The Justice Department’s COVID-19 Fraud Enforcement Task Force (CFETF), for example, reported in April that it “charged more than 3,500 defendants, seized or forfeited over $1.4 billion in stolen COVID-19 relief funds, and filed more than 400 civil lawsuits resulting in court judgements and settlements” since it launched in 2021.

Another administration priority is the rewrite of Circular A-123 internal controls for overseeing and administering programs. OMB’s last major rewrite was in 2016 when it added risk management to its updated internal control processes.

Making A-123 less compliance-based

Lebryk said one of the goals of the A-123 rewrite is to reduce the compliance requirements and make the circular more usable.

“We want to make it less of a compliance exercise and more of a real actual set of practices that will help agencies. Some agencies have been further along in terms of setting up internal programs to actually adhere to the spirit of A-123 and here to the spirit of really trying to reduce the improper payments,” he said. “But again, it’s less so about paperwork and reporting, and more so about how do you make sure you actually make an impact in this area. I think the CFO community can be very helpful in this regard. The CFO community plays a very unique role in that we’re supposed to speak the truth. We have an obligation to raise our hand and say, ‘hey, something isn’t necessarily looking right on the financials.’ We want to make sure that we have integrity and stewardship of government resources, so I think that we can do a better job in a financial community of saying to program agencies, ‘hey, the one way to create problems for you not to be able to meet your program’s mission, is if you do have things like fraud because it means that the right people aren’t getting the money.’”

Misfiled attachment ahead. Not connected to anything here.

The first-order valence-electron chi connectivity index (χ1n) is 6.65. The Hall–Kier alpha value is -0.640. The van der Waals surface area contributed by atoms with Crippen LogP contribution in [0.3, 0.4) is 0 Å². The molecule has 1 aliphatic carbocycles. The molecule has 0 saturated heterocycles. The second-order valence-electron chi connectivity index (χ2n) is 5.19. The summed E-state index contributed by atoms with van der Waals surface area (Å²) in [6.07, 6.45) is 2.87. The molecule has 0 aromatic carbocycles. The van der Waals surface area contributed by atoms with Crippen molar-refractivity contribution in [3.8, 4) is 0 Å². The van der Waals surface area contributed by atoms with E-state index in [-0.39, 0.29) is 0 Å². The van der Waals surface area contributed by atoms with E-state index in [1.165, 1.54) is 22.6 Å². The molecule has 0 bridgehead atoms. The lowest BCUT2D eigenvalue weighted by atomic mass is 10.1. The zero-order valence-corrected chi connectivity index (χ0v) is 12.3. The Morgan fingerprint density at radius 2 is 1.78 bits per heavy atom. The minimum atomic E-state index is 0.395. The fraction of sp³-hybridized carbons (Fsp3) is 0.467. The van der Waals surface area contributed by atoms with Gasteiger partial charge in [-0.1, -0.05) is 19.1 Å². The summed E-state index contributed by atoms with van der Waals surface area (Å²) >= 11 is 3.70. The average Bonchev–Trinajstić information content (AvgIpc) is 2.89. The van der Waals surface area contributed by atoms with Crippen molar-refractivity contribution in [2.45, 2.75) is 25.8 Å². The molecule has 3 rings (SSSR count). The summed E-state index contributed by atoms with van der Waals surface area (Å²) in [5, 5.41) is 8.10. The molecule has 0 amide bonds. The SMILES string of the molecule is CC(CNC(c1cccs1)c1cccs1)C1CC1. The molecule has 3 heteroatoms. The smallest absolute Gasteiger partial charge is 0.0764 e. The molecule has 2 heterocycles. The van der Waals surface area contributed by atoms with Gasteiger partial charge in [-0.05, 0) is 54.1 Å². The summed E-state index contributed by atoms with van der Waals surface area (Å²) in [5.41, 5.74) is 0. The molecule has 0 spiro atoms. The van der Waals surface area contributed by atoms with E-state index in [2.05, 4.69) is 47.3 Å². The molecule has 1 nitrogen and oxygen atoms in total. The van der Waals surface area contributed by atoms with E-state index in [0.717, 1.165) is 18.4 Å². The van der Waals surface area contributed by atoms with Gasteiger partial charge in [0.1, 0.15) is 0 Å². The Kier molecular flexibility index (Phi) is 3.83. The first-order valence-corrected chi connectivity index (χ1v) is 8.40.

Treasury already has several tools on new and existing platforms and databases to help agencies move from being reactive to proactive in stopping fraudulent payments. One tool uses machine learning to look for anomalies on paper checks. So far, Treasury has run about 40 million checks through the ML application.

Lebryk said Treasury is the co-chairman of a CFO Council working group, which is determining the impediments for agencies to use these and other fraud prevention tools.

“They’re also doing some important work about creating a fraud catalog that collects trends and fraud, which I think is also very important. But one of these really important workstreams is for us to say, ‘hey, is there something that Treasury can do to make it easier for you to access these tools?’” he said. “Having looked at the government environment over a number of years, one of the real challenges that you have is asking someone to make a systems change. It is a very lengthy, long process because, quite frankly, oftentimes system changes aren’t funded. They can be difficult. So what we’re really looking at is whether there is opportunity for technology to help in this, in terms of things like interfaces with existing systems, which can make it easier to interact. Are there just organizational issues within the agencies that would be helpful if the agency was organized slightly differently or had the information going in one place versus another place, that would mean that you could take action?”

Lebryk added the committee will make a series of recommendations that would lead to improvements with a goal by the end of the year identifying a set of tools that agencies can take more advantage of to prevent fraud and improper payments.